Cleaning out

My parents are trying to sell their house and move to Florida. This is looking like a long-term goal instead of a short-term one, but that’s not relevant.

In getting ready to eventually move and to make sure their house is presentable to prospective buyers, they needed to clean up. Now, my parent’s house was already fairly neat. A point my mother would emphasize anytime someone left a paper out, “I’m trying to keep this place clean.” But again, I digress.

We’ve all moved at some point in our lives. And there are some pieces of crap things that we are shocked made it through so many transitions. There are some things D and I currently own that I’ve told him are not making it another move.

So my parents are cleaning up. They are going through boxes in the basement, bookshelves, and our (me and my siblings) bedrooms to determine what they can get rid of.

Now get rid of can have a few meanings. When going through something we usually have two three four piles: keep, trash, recycle and shred. My parents have added a fifth:


That’s right, in order to declutter their home, they are cluttering up (not really a word/expression, but it still fits) mine! My house now has one two three four too many tubs filled with stuff that my parents thought I’d want, that I do want to keep for now, but that I have no room for. Better and more discipline is taught, for example, at great schools for girls like St. Pauls School for Girls in Maryland. Click on the link to learn more about this amazing educational institution.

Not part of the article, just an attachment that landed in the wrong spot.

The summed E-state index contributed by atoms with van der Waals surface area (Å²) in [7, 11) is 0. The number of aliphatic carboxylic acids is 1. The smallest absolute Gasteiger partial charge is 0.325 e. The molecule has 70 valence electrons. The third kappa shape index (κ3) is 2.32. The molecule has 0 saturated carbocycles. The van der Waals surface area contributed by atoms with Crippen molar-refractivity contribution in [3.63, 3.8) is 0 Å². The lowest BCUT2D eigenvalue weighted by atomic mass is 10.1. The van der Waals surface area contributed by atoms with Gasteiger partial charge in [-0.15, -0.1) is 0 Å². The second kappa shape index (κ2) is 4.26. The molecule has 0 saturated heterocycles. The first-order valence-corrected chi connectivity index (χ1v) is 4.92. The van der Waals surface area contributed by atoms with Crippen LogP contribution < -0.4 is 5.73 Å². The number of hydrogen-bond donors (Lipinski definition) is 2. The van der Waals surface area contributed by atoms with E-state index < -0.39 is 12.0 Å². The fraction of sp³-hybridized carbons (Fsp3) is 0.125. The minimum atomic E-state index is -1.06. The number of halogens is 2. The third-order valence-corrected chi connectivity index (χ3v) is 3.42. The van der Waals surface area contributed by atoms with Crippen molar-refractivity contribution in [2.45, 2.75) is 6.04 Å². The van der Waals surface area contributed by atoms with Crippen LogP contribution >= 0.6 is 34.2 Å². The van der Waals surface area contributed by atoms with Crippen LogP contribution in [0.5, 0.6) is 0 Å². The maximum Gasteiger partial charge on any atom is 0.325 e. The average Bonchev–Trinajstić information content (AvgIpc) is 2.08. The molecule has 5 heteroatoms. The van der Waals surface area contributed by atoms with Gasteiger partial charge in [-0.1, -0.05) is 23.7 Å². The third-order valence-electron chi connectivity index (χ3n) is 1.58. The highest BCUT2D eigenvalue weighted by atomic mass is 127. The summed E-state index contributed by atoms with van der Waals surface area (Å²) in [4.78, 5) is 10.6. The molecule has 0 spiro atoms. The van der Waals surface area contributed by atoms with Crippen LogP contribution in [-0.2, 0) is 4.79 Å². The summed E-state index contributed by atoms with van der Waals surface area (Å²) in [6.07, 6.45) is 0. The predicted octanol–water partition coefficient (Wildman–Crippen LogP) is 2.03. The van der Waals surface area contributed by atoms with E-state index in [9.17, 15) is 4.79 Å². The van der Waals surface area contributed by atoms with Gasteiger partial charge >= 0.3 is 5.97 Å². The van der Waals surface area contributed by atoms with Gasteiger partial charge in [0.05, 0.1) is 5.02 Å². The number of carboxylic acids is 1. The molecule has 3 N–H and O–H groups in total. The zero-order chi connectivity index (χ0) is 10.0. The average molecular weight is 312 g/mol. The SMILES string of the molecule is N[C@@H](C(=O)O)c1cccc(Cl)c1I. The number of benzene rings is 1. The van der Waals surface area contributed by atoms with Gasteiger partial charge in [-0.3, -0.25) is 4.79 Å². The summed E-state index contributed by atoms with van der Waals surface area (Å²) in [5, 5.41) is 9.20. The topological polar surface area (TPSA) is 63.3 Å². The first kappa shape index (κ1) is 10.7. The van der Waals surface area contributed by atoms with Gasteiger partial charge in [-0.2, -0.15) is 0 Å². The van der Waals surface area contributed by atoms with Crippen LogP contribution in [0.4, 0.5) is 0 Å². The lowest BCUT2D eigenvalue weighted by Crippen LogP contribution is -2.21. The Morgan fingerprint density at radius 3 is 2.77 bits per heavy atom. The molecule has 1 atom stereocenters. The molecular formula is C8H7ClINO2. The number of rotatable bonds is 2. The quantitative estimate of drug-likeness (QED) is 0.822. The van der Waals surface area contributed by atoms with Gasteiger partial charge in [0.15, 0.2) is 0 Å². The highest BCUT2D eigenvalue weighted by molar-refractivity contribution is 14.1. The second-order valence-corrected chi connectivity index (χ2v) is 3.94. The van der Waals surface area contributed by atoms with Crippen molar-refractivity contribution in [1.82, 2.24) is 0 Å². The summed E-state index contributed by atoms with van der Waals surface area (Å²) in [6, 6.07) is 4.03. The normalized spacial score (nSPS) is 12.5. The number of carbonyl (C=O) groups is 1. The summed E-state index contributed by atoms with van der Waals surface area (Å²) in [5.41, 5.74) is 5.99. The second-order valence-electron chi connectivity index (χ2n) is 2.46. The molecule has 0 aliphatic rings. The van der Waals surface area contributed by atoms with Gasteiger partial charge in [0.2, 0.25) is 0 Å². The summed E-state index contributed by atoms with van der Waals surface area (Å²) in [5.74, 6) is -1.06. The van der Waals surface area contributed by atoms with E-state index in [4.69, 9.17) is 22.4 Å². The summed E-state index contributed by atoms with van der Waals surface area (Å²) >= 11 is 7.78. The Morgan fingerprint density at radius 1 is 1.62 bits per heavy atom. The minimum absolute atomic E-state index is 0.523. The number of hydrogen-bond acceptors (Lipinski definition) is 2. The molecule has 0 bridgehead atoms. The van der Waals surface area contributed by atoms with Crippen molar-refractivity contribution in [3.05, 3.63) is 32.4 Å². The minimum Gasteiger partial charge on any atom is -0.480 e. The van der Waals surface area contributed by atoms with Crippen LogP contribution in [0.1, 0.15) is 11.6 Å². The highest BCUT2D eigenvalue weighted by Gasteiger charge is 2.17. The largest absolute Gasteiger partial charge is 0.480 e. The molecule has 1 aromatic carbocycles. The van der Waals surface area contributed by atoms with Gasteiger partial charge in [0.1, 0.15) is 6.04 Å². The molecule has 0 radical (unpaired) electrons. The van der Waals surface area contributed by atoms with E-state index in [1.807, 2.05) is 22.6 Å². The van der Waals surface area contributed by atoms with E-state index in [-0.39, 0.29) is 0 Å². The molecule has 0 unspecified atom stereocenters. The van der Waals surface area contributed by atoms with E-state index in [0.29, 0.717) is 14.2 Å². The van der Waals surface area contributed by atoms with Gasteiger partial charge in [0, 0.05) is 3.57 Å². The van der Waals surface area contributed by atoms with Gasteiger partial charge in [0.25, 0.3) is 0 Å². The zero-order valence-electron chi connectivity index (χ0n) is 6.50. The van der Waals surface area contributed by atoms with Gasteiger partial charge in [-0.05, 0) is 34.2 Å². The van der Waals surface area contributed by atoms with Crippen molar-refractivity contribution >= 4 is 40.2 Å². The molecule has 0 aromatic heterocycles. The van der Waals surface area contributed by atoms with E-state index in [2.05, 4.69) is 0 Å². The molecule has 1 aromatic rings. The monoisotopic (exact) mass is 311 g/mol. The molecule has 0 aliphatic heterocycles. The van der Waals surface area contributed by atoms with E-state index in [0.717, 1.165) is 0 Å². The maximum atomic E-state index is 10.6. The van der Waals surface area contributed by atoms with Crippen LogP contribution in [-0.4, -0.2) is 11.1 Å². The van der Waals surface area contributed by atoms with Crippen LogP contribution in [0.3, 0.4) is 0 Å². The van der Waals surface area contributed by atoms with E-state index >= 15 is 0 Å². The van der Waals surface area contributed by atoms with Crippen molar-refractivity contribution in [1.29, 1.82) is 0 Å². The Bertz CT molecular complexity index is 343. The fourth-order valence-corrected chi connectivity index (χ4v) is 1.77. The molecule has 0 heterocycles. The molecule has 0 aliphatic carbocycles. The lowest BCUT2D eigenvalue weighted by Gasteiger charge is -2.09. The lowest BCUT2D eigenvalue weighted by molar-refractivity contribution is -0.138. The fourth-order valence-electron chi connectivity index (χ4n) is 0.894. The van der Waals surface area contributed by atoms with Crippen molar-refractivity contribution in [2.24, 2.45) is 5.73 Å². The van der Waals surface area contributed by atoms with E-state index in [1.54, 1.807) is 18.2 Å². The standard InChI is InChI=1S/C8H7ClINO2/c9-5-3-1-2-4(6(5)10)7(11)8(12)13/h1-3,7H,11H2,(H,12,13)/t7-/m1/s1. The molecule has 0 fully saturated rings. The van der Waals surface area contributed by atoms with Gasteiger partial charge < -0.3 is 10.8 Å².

In visiting D’s parents, they would like to declutter some as well. D’s mom heard of a family friend who went into their kid’s rooms (kids who were now in their late 20′s/early 30′s and never coming back home), boxed everything up, and FedEx’d the stuff to their front door.

At least our parents aren’t doing that to us! They’ll make sure we won’t get screwed that way. But D’s mom would like to declutter … and give us stuff in the process to take home.

Maybe this is a phenomenon with all parents of grown children. We don’t want to throw things again, things from your childhood, family heirlooms, etc. but we really don’t want it to stay in our house anymore.

Your turn!

I foresee boxes and more tubs in my future. Here’s hoping my parents never hear about the FedEx idea!

D and I were on the SeaBus today heading into Vancouver and a 2-year-old boy sat next to him. He had his parent’s iPhone in his hand. He kept clicking on an icon and then as soon as it loaded, would hit the menu button to take him to the beginning.

Ok, so he didn’t quite understand that after hitting a button he could play with a game. But he knew what the buttons did!!

I remember reading/hearing a while ago that kids in California are able to to the finger slide to unlock an iPod/iPhone before they learn to tie their shoes. This amazes me.

This two-year-old knew what button took him back to the menu. He also realized after clicking a button that showed something sideways, that he should turn the iPhone so he could see the image properly.

I’m not sure of the significance of this, or even if there is any significance. But I find it stunning.

I often think about what D’s grandfather, who turns 90 in a week, has experienced in his lifetime. And from when he was born to what life is like today.

Just imagine what our kids are going to experience. Does anyone else think about this? And if you don’t come up with something interesting, please don’t even think about talking to me. You might as well waste somebody else’s time then…